Friday, November 27, 2009


My entry for contest at

Poor is the pupil who does not surpass his master.-Leonardo da Vinci

Poor is the master whose pupils do not surpass him. One devoted student is worth ten thousand halfhearted students. A student no more accepts a teacher than a teacher accepts a pupil.

In the Mahabharata there is much that relates to martial arts. In one particular instance a man sought a renown teacher of archery who was a vassal of the royal family. The would be pupil was essentially turned down by the teacher who having many wealthy pupils had no need or even time for other students.

So the would be pupil built an image of the teacher, a mere effigy and trained by it with devotion. His skill surpassed that of even the best student of the teacher who had denied him instruction. Truly it was his dedication to practice, and not his allegiance to a teacher or an effigy that resulted in his great skill. His actual loyalty to the instructor whom he had made an effigy of was his undoing for when the foremost pupil Arjuna, of the great teacher Drona, who was under the impression he was the greatest archer in the land, learned of the skill of the would be pupil; he confronted the man and asked who his teacher was.

The man replied that his teacher was Drona, the same as the teacher of Arjuna. Arjuna went and confronted Drona and Drona went to the would be pupil to ask for his payment for instruction as was his right as a teacher. For this payment Drona had the man, who had become the best through practice before the statue; sever his tendons in his arm rendering him incapable of using a bow. Thus Arjuna became the best archer.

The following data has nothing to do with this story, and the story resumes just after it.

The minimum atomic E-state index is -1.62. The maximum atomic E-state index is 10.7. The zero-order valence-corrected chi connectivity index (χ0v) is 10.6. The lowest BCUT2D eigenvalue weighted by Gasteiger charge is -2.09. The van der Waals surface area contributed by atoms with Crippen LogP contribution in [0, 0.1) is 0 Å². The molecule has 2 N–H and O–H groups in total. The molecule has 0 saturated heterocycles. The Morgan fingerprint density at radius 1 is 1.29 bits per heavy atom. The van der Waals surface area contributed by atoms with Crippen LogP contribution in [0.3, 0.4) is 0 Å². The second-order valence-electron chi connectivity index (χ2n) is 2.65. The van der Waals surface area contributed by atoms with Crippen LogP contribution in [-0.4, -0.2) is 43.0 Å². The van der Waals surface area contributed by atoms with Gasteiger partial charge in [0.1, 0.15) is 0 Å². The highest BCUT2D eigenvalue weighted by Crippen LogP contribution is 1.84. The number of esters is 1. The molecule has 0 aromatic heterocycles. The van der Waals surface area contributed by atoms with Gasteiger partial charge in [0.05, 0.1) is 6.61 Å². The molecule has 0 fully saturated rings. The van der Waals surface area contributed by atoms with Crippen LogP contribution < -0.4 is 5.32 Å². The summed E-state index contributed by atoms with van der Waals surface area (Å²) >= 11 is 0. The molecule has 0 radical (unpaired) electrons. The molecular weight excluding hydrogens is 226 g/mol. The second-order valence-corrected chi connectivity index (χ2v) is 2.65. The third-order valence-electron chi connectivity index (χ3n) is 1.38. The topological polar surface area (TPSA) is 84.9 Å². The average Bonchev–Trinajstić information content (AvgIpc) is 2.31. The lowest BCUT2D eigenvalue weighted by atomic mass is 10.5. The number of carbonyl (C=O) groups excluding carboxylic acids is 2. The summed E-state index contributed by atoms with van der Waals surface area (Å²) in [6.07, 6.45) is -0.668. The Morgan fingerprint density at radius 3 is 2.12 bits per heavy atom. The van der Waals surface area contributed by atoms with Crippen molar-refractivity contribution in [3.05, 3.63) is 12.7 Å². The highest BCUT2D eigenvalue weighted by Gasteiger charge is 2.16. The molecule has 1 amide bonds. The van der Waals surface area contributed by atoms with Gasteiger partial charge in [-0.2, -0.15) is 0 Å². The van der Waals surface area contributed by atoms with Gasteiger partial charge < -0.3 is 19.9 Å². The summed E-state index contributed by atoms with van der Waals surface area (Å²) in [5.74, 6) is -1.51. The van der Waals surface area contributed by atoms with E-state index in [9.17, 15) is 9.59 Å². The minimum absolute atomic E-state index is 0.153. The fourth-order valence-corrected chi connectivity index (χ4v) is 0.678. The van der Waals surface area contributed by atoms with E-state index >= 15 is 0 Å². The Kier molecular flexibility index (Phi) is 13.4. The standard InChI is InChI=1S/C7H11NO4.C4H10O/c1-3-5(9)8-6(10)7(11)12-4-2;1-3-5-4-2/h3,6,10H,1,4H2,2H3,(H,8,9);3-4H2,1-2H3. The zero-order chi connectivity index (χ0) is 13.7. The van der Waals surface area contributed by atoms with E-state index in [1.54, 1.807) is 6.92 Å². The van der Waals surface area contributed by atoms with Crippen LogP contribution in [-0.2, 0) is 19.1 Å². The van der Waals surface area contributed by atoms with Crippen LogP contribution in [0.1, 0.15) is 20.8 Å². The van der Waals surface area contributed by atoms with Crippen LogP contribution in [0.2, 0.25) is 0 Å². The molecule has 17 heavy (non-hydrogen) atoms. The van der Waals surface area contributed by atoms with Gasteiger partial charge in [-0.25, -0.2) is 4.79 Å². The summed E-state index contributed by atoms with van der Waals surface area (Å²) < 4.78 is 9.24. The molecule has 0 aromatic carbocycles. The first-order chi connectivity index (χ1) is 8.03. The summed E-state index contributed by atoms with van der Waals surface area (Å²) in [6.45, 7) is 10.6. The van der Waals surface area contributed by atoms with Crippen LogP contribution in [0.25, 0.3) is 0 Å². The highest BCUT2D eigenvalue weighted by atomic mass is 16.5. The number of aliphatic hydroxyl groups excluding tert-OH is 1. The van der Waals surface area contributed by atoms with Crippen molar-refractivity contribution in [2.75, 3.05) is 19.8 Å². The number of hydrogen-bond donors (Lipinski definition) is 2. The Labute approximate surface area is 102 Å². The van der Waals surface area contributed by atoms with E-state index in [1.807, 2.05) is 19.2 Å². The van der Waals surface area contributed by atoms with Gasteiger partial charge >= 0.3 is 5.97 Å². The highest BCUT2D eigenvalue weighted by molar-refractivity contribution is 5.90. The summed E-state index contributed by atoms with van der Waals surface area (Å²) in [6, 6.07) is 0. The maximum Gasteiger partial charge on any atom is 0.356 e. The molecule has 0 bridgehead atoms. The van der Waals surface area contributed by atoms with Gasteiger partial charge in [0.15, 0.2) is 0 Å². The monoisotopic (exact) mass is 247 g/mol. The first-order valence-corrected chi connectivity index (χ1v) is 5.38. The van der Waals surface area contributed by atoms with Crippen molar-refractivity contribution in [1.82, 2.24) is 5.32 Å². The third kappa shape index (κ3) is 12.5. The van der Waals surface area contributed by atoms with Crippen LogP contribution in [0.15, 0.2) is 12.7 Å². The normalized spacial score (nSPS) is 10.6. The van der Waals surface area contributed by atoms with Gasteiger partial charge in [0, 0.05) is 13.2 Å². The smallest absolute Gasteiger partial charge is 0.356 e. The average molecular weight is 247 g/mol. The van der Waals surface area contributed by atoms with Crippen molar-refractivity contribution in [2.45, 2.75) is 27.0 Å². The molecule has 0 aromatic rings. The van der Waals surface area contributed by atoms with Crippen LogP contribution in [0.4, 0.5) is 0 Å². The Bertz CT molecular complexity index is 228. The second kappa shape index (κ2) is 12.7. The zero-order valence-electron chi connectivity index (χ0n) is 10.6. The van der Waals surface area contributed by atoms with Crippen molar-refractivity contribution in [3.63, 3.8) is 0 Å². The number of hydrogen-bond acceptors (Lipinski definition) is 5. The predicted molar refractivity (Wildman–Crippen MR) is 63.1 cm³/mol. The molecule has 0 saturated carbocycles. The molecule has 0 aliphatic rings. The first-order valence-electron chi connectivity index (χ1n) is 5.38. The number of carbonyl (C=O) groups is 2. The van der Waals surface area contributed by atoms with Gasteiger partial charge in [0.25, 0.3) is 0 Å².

This story illustrates the relationship of practice to skill, and of the nature of loyalty being both a benefit and a weakness.

In these modern times we often hear people say that they know but a fraction of what their teacher knew. And yet knowledge is nothing compared to practice. It was said by early Yang family Taiji players that if the first four energies alone were mastered, then a persons skill would be tremendous. And yet how many teachers teach their students endless material? Far too many, because now martial arts is not about practice, it has become about information and instruction.

It is said that the student gets the instructor they deserve, when it is said that Poor is the pupil who does not surpass his master consider not only the instructor the student gets, but the student the instructor gets. To be blunt students who lack devotion never become masters and the amount of people called master far exceeds the number of those who have mastered even the basic techniques of their myriad respective arts.

A teacher is something you learn from. A dojo is a place you practice. The universe is both. Do we hope to surpass the very skill of nature? Let people suffer their loyalties. Let their scope narrow to depend upon information and not practice. Ultimately we are but our own instructors and our own pupils and cannot learn or be taught anything by another. Shall we hope to surpass ourselves? Indeed to surpass ones self is to refine ones being to improve in skill and method, something arrived at by practice over time and no other way. In this age, thanks to the internet, the amount of formerly inaccessible information is more than adequate to facilitate all a person needs to practice and develop the skills of their choosing. Perhaps all we really need for a teacher; is an effigy after all.